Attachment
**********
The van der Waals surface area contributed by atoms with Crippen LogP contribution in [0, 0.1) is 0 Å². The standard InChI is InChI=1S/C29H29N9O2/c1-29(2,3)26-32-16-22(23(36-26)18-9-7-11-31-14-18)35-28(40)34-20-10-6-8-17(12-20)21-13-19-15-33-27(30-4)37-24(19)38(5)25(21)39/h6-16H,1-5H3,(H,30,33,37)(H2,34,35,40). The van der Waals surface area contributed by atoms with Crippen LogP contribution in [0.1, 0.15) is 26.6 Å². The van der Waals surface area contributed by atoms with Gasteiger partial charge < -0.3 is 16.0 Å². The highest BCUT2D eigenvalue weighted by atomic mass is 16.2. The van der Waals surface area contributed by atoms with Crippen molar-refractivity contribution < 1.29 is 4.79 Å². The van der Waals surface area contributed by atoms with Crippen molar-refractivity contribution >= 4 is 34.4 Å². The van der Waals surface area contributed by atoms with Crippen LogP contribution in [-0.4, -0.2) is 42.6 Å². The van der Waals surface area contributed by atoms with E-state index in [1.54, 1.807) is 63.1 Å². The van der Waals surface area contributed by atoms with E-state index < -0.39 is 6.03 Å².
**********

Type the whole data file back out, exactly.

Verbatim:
The van der Waals surface area contributed by atoms with Crippen LogP contribution in [0, 0.1) is 0 Å². The standard InChI is InChI=1S/C29H29N9O2/c1-29(2,3)26-32-16-22(23(36-26)18-9-7-11-31-14-18)35-28(40)34-20-10-6-8-17(12-20)21-13-19-15-33-27(30-4)37-24(19)38(5)25(21)39/h6-16H,1-5H3,(H,30,33,37)(H2,34,35,40). The van der Waals surface area contributed by atoms with Crippen LogP contribution in [0.1, 0.15) is 26.6 Å². The van der Waals surface area contributed by atoms with Gasteiger partial charge < -0.3 is 16.0 Å². The highest BCUT2D eigenvalue weighted by atomic mass is 16.2. The van der Waals surface area contributed by atoms with Crippen molar-refractivity contribution < 1.29 is 4.79 Å². The van der Waals surface area contributed by atoms with Crippen molar-refractivity contribution >= 4 is 34.4 Å². The van der Waals surface area contributed by atoms with Crippen LogP contribution in [-0.4, -0.2) is 42.6 Å². The van der Waals surface area contributed by atoms with E-state index in [1.54, 1.807) is 63.1 Å². The van der Waals surface area contributed by atoms with E-state index < -0.39 is 6.03 Å².